Rheology testing reveals a world of difference between condiments of similar viscosity values
This investigation demonstrates how viscosity measurement alone is far from adequate for characterizing the consumer-perceived attributes of three popular condiments: Heinz Tomato Ketchup, Daddie’s Brown Sauce (a popular British brand) and French’s Burger Mustard – all of which display subtly differing textures and handling characteristics. Research rheometers offer a powerful weapon in the arsenal of the product developer looking to contrast and quantify these subtleties.
The graphic below shows the result of viscosity/shear rate profiles performed on the samples. All three products demonstrate significant non-Newtonian shear-thinning across the range tested, with viscosity at high shear around a tenth of the value obtained at low shear.
Such non-Newtonian shear thinning is an obviously desirable attribute that allows a condiment to be delivered easily from a bottle (low viscosity at “squeezing” shear rates) and yet retain a rich texture on the plate (high viscosity at low shear rates). Contrast this behaviour to the Newtonian flow of honey which necessitates a hard squeeze on delivery yet flows under its own weight.
Whilst measuring viscosity across a range of shear conditions clearly delivers a significant advantage over simple single-speed viscosity tests this is evidently insufficient to differentiate the products tested, as all three products show very similar flow curves.
Oscillatory shear testing
Small amplitude oscillatory shear (SAOS) is the umbrella term that describes a range of rheological testing methods that entail the application of small, oscillatory stresses or strains to a sample whilst its resulting elastic (solid-like), viscous (liquid-like) or combined viscoelastic response is observed. Applied stress, strain, oscillation frequency or temperature can be changed in a continuous or step-wise manner to explore a material’s behaviour under a range of circumstances.
Below is the result of performing an oscillation stress sweep on the three condiment samples. In this test the sample is subjected to incrementing oscillatory stresses. The graphic shows phase angle plotted against stress, phase angle is a measure of the relative dominance of elastic or viscous response of the sample and ranges from 0° for an ideal elastic material (i.e. a perfect solid) to 90° for an ideal viscous material (a perfect liquid).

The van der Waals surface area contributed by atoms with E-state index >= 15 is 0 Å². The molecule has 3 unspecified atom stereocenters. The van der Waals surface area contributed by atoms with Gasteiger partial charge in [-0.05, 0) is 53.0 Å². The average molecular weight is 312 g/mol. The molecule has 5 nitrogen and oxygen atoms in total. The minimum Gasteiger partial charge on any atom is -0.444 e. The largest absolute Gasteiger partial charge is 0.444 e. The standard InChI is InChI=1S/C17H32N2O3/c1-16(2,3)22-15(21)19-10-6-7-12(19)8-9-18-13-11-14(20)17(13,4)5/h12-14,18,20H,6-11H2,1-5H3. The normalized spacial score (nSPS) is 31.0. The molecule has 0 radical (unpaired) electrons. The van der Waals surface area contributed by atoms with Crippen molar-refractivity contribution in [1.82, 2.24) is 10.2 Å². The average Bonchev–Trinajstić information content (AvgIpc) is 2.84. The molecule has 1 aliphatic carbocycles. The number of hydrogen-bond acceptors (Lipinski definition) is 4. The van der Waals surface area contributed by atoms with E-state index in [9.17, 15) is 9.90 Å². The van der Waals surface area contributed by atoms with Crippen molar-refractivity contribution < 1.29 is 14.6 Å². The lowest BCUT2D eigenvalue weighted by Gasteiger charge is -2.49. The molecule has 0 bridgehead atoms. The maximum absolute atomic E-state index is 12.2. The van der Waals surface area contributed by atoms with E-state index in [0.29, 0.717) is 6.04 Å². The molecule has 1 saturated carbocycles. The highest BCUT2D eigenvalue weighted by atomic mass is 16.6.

All three materials show similar soft-solid behaviour at the lowest stresses, yielding to liquid flow as the incrementing stress disrupts the thickening structures present, however the Daddies Sauce shows a deviation from the plateau at a noticeably-lower stress than the other samples. The lower yield stress of the Daddies Sauce manifests itself as easier “pourability” and a noticeably-more mobile product.
Rheology Contributions to Stiff, Soft, Short and Long Textures
It is also instructive to plot complex modulus, a measure of the rigidity of soft-solid structure, as a function of strain, the deformation in the sample, as in the plot below:
Two useful metrics are obtained from this plot: the plateau value of complex modulus demonstrates that the mustard and ketchup are both relatively stiff whereas the Daddies Sauce is at least ten times softer. Secondly, this information, in addition to the relative yield strains (i.e. breaking deformations) quantified by extrapolated onsets, contrasts the short, “brittle” structure of the mustard with the longer, more deformable texture of the Daddies Sauce.
To summarise, quantification of the key rheological properties of food sauces, including yield stress, yield strain and complex modulus, can illuminate the smart product developer to the nuances of texture and handling that differentiate winning products in a competitive marketplace.
If you would like to learn how these metrics and others can help you formulate your products please contact us.